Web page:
Lawyers have a strong fear of appearing unintelligent or incompetent, use these tips to help you showcase your expertise within your practice area.
There is a drive amongst lawyers come across as intelligent, informed and trustworthy. Lawyers respect competence in others, which means they are highly insecure about appearing incompetent to their clients and peers.
Gaining a reputation as incompetent to clients and colleagues will any firm on a downward trajectory. Your habits and body language set the tone when it comes to how you are perceived, especially when it comes to first impressions. And for lawyers, a first impression is everything.
Here are the seven habits and body language traits that can give you an incompetent impression to clients and other lawyers alike:
1. Nail biting
Nail biting is one of the most common nervous habits. Not only does picking at your nails and cuticles look gross, but it wreaks havoc on your hands and downgrades your overall personal brand.
The handshake can set the tone of an entire conversation, and gross chewed up nails can have the same effect as a wet, limp handshake. Your shredded nails will give the impression that you are nervous, not confident and shaky, all traits that most successful lawyers don’t want to be associated with.
2. Checking your phone or watch
If you are looking at your phone or your watch often it is signaling to the other person that you are either bored or that you have other things on your mind.
Sadly, it’s a more common habit than you might think. A Gallup study from reported the majority of US smartphone owners check their phones at least a few times an hour, and cell phone addiction even has a clinical name now: “nomophobia”.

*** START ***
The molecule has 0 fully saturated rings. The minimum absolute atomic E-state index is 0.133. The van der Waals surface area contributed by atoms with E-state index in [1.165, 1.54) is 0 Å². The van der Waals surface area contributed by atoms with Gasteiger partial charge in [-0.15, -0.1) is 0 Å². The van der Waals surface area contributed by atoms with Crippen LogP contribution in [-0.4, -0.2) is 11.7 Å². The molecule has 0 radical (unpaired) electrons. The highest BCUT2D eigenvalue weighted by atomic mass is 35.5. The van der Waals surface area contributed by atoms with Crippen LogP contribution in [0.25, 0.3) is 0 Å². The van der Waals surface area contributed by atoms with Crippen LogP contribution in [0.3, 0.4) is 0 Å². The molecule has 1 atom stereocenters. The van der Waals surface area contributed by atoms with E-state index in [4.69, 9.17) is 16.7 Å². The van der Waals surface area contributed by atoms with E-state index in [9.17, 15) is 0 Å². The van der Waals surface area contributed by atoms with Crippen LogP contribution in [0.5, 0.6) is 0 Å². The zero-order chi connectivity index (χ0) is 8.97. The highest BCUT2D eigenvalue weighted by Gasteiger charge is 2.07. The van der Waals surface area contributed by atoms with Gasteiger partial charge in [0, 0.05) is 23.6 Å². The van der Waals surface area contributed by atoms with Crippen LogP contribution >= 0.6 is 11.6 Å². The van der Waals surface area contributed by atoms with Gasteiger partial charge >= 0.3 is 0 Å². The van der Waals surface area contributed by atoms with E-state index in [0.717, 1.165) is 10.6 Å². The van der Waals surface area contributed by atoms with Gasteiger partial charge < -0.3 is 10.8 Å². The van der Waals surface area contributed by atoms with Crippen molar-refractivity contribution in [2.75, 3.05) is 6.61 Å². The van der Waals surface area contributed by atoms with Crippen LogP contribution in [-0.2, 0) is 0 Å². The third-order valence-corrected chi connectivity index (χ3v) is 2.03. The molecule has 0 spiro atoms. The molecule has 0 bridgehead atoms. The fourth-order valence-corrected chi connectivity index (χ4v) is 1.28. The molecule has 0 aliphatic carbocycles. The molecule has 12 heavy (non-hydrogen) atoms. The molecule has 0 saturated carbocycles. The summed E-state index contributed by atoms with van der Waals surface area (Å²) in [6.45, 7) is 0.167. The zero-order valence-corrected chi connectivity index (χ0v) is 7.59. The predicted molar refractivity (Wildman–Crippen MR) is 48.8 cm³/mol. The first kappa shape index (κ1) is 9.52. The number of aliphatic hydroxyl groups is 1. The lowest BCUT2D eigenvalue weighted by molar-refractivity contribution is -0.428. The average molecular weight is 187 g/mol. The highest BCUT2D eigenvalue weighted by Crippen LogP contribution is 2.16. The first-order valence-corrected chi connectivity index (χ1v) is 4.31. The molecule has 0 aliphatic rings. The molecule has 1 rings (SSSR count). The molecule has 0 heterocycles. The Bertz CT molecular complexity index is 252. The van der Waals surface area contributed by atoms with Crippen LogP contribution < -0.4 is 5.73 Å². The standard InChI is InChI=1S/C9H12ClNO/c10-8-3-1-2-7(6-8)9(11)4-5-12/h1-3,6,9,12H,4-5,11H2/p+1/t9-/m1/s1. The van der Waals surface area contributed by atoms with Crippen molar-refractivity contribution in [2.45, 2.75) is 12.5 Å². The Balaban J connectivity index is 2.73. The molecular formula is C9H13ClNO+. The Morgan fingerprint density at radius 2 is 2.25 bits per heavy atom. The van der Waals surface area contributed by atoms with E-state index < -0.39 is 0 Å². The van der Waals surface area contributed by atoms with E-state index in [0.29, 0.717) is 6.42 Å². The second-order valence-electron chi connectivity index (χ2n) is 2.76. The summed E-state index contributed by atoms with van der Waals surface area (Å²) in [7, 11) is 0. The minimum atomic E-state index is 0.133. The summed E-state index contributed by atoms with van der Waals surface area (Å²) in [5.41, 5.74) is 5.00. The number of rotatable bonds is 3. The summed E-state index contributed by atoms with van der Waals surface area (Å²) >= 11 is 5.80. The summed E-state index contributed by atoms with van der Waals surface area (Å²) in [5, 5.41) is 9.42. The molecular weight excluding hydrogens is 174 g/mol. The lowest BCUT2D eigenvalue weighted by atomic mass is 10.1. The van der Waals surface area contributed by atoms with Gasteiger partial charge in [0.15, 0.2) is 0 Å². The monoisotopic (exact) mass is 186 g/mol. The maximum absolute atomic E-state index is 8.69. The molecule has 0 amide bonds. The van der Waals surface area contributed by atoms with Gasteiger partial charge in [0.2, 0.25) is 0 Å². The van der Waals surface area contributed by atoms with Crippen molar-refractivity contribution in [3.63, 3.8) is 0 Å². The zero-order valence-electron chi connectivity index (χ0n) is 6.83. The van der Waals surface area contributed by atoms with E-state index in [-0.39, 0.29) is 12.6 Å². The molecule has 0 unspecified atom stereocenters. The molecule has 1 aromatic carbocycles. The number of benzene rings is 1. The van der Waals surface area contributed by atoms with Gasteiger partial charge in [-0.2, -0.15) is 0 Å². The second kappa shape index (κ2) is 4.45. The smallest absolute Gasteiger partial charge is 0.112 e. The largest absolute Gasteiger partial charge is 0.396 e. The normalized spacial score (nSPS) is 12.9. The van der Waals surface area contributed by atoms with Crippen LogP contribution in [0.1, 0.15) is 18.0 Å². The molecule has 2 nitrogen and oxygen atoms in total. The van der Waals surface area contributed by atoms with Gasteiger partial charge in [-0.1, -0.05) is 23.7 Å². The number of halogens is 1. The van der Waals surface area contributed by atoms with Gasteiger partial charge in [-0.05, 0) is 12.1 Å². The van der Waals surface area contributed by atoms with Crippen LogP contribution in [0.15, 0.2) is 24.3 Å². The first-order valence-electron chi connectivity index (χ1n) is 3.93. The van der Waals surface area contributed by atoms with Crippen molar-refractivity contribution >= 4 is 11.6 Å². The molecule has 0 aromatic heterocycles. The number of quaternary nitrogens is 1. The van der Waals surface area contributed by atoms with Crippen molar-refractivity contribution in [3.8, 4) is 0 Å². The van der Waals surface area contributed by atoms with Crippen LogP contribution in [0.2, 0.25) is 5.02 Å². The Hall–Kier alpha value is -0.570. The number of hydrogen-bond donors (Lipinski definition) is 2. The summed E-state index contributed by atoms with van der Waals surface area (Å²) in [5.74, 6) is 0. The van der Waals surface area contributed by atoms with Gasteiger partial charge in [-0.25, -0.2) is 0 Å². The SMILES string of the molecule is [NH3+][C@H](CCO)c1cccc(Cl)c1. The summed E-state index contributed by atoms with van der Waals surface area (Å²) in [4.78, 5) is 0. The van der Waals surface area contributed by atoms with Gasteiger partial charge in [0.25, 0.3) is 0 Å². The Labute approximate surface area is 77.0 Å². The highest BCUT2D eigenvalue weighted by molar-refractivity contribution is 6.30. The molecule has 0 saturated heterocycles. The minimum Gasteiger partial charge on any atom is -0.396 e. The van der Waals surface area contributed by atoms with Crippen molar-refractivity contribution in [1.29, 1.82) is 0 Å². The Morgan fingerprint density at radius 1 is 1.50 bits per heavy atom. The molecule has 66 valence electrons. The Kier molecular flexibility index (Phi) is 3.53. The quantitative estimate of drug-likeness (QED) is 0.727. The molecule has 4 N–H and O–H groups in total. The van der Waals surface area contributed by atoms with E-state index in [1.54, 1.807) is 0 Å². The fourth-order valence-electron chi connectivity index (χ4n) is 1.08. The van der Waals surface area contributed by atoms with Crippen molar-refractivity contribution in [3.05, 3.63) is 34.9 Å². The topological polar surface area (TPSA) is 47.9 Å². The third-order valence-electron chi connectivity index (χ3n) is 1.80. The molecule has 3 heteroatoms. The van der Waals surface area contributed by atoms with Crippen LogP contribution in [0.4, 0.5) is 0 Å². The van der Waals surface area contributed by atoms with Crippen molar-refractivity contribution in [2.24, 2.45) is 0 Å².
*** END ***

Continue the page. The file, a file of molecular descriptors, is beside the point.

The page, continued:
3. Avoiding eye contact
Too little eye contact can hurt your chances of making the right impression. Many theorize that avoid eye contact makes you appear unprepared, uninterested, insincere, and even arrogant. Try to make direct contact approximately half of the time during a conversation and people will perceive you as believable, confident, and competent. Plus just in general, people tend to respect people who always look them in the eye.
4. “Hmm, that’s a good question…”
Saying this (or other similar questions like “Good Point”) after every question in a consultation or networking events shows how either unprepared or scared you are.
Responding to colleagues with this phrase or other similar ones will make you sound unsure, and other lawyers are not going to send referrals or ask for advice from someone that comes across as unsure. These phrases can be used every now and then, but overuse will cause the downfall of your practice’s reputation.
Frowning won’t just make you look unpleasant, but it also can make you look less intelligent.
Studies that suggest that people who smile appear more intelligent and trustworthy than those who scowl. Plus, enthusiasm sells, if you’re going to marketing and selling to potential clients then a smile and happy demeanor will go a long way!
If you find yourself frowning or having a straight face often then try practicing consultations or networking in front of a mirror so you can watch your facial expressions and make an effort to smile.
6. Um or Like
“Like, does this make me sound more professional?” No. If you want to sound professional and articulate, you cannot ramble on like a juvenile.
Like and um are used most often as filler words, stalling the conversation and allowing you to prolong your thoughts. A simple fix to help avoid overusing “like” is to simply slow down. This will not only help you to focus on speaking clearly and using the right word but will also help listeners better comprehend what you are saying.
7. Hair twirl or head scratch
To be confused is human, but simple gestures like twirling your hair or scratching your head practically admit to confusion and can have adverse effects. Confusion is the opposite of confidence. No client wants an unconfident lawyer representing them, and no colleague will want you providing insight on their case.
You can get around this dilemma by simply rewording your responses. Instead of inadvertently claiming to be confused, you can simply ask “Can you explain …?” or, “I need more details about…”
In order to have a long and successful legal career, you will need both clients and colleagues. If you appear incompetent, you are far less likely to get either. Use these tips to avoid an incompetent image, and show off your expertise in your practice area.